To ensure that users of all Android and iOS devices see your graphs clearly, pick a well-tested data visualization library that abstracts the difference between various versions of the mobile systems, browsers, and hardware. Developers should choose mobile frameworks carefully, especially if they want to release cross-platform. Frameworks geared more toward one platform may disappoint the users of the other platform when it comes to the platform's inherent differences in navigation and browsing. Also, mobile data visualizations profit from an adaptive and responsive layout design. Sizes of graphs, plots, and their additional details should change depending on the screen dimension and resolution. More graph details can be displayed on devices with bigger screens, while a simple display works better on smaller screens.

Hopefully, the tips above give you some simple best practices for data visualizations on mobile. To achieve an effective mobile data visualization, you should also be aware of the main things to avoid.

Common Mistakes

As previously mentioned, the key to effective data visualization on mobile is to make visualizations work and look great on small screen devices. The main design pitfalls, which may obstruct this outcome, are presented below.

Lack of Typography Standards

One of the most common mistakes is the failure to apply a typography standard where information hierarchy is matched by appropriate font choices. Likewise, avoid text crowding as shown in an exaggerated form in the image above. Here, the designer adds too much text labeling; details that would be better presented in a condensed form. This graph would also be harder to make interactive on mobile because the circle's sections are too small to be used as clickable or tappable areas.

Failure to Control the Effect of Other UI Elements on Graphs

If not designed properly, models, and popups used along with graphs may adversely affect the user's ability to see and extract meaningful information from the visualization. To avoid this problem, test your data visualization UI carefully to see what elements may hinder user comprehension of your graphs.

Varying Device Forms Make Graphs Hard to Read

Mobile devices have different screen dimensions and resolutions. If the designer fails to make the graphs responsive using appropriate rules to resize, shrink, hide, and move the content, users of some devices might not see the information properly. To avoid this, once created, the responsive design should be tested on different mobile devices, using solutions like the free Google Mobile Test or tools that emulate different mobile devices and screen sizes such as BrowseEmAll.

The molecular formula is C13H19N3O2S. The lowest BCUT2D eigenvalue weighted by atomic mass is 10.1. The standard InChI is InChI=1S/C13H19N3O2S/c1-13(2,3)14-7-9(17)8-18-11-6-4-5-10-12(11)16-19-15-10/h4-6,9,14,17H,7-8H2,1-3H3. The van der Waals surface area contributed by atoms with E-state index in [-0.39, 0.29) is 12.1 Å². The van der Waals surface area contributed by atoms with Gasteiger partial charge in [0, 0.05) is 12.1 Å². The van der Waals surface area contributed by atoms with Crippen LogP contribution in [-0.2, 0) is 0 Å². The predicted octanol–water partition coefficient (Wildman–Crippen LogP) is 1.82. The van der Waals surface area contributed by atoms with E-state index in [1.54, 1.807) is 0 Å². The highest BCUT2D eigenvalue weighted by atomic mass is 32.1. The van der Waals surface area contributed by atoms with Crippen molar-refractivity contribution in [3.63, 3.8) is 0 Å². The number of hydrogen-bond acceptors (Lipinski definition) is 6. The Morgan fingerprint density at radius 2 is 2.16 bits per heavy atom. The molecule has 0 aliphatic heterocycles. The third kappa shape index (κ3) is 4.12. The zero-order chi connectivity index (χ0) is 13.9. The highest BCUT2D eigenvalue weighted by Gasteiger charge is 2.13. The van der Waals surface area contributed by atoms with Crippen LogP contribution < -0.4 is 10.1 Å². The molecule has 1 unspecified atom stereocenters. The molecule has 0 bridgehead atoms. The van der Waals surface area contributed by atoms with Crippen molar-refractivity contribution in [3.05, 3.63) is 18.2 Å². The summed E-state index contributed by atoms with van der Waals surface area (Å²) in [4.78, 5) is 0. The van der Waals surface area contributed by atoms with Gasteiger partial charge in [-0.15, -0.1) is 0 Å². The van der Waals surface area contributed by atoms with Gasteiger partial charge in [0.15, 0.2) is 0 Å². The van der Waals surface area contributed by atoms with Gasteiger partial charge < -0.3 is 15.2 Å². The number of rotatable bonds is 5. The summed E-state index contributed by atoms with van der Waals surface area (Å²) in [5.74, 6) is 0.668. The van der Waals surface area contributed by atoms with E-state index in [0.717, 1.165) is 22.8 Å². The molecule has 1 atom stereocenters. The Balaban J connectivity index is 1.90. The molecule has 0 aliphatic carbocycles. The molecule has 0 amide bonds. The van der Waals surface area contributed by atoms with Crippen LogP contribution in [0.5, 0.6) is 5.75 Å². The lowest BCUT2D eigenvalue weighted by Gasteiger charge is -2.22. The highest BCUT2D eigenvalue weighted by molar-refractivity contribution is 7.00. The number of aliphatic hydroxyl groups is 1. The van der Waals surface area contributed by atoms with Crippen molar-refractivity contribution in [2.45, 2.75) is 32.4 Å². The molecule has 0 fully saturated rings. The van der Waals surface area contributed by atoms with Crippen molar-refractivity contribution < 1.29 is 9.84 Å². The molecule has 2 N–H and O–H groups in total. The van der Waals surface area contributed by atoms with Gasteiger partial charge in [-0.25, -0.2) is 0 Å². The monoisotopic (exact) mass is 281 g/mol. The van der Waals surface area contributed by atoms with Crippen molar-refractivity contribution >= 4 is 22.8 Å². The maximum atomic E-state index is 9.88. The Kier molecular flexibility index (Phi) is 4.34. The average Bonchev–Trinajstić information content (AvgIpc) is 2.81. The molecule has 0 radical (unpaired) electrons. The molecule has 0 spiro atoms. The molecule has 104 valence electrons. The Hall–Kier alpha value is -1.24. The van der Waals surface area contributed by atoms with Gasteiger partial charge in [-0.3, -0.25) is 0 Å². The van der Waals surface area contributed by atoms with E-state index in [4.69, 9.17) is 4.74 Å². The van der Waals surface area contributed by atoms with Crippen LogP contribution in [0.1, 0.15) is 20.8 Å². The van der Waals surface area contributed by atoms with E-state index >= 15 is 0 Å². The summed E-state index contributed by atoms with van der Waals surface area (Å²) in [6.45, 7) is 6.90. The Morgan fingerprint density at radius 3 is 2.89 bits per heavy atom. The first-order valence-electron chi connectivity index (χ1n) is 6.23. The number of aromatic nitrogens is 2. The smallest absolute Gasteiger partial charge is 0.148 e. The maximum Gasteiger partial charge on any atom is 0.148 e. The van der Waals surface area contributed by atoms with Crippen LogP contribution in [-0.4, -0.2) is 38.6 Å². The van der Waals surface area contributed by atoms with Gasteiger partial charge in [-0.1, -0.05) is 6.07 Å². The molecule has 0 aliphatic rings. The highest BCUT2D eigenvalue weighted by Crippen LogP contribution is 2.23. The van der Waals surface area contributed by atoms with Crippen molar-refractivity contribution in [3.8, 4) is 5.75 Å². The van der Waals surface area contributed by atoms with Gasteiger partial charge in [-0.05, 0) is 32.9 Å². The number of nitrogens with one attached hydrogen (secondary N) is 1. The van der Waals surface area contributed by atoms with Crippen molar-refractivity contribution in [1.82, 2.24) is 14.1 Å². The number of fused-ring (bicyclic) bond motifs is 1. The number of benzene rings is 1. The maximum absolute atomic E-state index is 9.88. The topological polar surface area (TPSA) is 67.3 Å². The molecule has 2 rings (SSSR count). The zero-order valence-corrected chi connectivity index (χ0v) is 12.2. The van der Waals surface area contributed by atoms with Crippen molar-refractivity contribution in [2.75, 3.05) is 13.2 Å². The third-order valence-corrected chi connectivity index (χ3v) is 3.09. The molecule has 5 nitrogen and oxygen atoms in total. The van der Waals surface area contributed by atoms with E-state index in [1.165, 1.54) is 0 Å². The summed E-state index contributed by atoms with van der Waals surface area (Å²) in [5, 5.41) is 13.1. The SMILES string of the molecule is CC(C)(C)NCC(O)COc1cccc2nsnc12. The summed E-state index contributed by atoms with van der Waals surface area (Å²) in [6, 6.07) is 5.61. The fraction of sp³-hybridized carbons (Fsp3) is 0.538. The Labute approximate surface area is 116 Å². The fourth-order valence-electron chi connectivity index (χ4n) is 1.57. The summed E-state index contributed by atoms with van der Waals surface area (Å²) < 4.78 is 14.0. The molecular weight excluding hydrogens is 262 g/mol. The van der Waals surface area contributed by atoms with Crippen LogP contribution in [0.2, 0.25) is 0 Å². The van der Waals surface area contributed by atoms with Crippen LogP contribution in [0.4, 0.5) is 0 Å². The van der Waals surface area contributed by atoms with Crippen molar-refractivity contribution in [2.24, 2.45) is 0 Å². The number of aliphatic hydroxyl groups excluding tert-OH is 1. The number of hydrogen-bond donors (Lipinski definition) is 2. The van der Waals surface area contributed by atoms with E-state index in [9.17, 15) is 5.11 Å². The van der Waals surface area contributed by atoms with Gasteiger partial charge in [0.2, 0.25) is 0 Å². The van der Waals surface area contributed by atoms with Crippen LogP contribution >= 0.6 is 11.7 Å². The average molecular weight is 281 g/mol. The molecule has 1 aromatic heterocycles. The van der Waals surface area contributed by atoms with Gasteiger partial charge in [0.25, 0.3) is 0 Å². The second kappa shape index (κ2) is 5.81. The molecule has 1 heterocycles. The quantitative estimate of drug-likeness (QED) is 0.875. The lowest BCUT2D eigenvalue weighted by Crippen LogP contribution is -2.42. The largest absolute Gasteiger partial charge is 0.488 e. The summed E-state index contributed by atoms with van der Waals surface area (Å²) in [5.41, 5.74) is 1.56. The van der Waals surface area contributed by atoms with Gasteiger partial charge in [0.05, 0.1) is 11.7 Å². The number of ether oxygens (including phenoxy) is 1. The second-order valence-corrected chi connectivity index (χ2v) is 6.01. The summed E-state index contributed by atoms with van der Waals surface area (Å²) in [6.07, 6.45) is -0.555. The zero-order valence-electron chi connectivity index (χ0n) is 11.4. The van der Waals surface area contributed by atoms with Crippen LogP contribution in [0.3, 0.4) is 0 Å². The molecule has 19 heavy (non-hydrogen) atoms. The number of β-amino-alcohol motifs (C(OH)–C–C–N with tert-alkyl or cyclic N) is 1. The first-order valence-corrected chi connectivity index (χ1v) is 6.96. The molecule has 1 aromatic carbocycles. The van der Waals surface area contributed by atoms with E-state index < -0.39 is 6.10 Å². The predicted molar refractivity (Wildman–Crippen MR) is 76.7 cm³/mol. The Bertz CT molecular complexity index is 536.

Benefits of Good Data Visualization

If you get your data visualization designed following the broad advice above, you can expect to see healthy growth of your app's popularity and its monetization. Good data visualization helps bring significant benefits to your app business, including the following.

Better User Engagement

Good data visualization can enable mobile app users to see connections in their data more efficiently improving their understanding and helping them to effectively manage their own needs. Data visualization in banking and investment apps, for example, can help users identify problems with their account, spending patterns, and identify areas for improvement. Even simpler, good graphs generate higher levels of satisfaction all of which stimulates increased user engagement with the app and its features.

Less Churn

A high rate of churn indicates your business is not serving its customers adequately. They may be willing to stop using the product because of its poor performance, bad UX, or the lack of useful features. Reversing a high customer churn rate can be accomplished by better data visualization, providing customers with actionable insights directly relevant to your product. Consumers will be encouraged to stick to your app if your data visualization creates positive outcomes, practically and emotionally.

Summary

Without a doubt, data visualization has become an essential tool in the current data-focused world. That said, designers should strap in for the ride as even faster technological advancements, driven by the evolving needs of users, will increase demands on data visualization apps and their creators! Ultimately, data visualization adoption is set to gather pace in the next few years and become an indispensable part of managing our everyday lives in this digital age.

Learn how taking a DataOps approach will help you speed up processes and increase data quality by providing streamlined analytics pipelines via automation and testing. Learn More.

Topics:
big data ,data design ,app development ,data visualization